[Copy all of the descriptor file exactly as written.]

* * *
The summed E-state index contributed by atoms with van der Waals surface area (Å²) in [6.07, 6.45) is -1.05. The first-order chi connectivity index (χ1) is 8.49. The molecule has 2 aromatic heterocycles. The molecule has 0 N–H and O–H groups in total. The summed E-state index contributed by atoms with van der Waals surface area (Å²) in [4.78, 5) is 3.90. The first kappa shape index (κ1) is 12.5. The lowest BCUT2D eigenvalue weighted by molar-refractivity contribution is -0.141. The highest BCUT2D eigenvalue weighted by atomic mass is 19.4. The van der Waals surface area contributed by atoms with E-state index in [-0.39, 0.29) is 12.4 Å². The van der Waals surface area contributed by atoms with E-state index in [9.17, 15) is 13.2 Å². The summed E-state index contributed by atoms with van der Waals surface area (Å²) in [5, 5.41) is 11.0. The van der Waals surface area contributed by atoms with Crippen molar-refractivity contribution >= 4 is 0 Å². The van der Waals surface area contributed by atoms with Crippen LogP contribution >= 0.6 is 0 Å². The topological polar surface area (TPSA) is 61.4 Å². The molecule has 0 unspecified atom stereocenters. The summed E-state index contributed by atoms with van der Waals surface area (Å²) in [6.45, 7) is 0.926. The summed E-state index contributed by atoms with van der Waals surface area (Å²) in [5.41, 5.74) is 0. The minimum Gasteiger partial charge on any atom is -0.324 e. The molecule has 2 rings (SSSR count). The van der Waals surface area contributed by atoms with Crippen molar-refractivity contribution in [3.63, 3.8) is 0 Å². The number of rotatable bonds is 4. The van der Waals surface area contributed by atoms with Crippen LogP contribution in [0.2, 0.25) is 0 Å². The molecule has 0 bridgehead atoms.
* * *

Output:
The summed E-state index contributed by atoms with van der Waals surface area (Å²) in [6.07, 6.45) is -1.05. The first-order chi connectivity index (χ1) is 8.49. The molecule has 2 aromatic heterocycles. The molecule has 0 N–H and O–H groups in total. The summed E-state index contributed by atoms with van der Waals surface area (Å²) in [4.78, 5) is 3.90. The first kappa shape index (κ1) is 12.5. The lowest BCUT2D eigenvalue weighted by molar-refractivity contribution is -0.141. The highest BCUT2D eigenvalue weighted by atomic mass is 19.4. The van der Waals surface area contributed by atoms with E-state index in [-0.39, 0.29) is 12.4 Å². The van der Waals surface area contributed by atoms with E-state index in [9.17, 15) is 13.2 Å². The summed E-state index contributed by atoms with van der Waals surface area (Å²) in [5, 5.41) is 11.0. The van der Waals surface area contributed by atoms with Crippen molar-refractivity contribution >= 4 is 0 Å². The van der Waals surface area contributed by atoms with Crippen LogP contribution >= 0.6 is 0 Å². The topological polar surface area (TPSA) is 61.4 Å². The molecule has 0 unspecified atom stereocenters. The summed E-state index contributed by atoms with van der Waals surface area (Å²) in [6.45, 7) is 0.926. The summed E-state index contributed by atoms with van der Waals surface area (Å²) in [5.41, 5.74) is 0. The minimum Gasteiger partial charge on any atom is -0.324 e. The molecule has 2 rings (SSSR count). The van der Waals surface area contributed by atoms with Crippen molar-refractivity contribution in [3.63, 3.8) is 0 Å². The number of rotatable bonds is 4. The van der Waals surface area contributed by atoms with Crippen LogP contribution in [0.2, 0.25) is 0 Å². The molecule has 0 bridgehead atoms.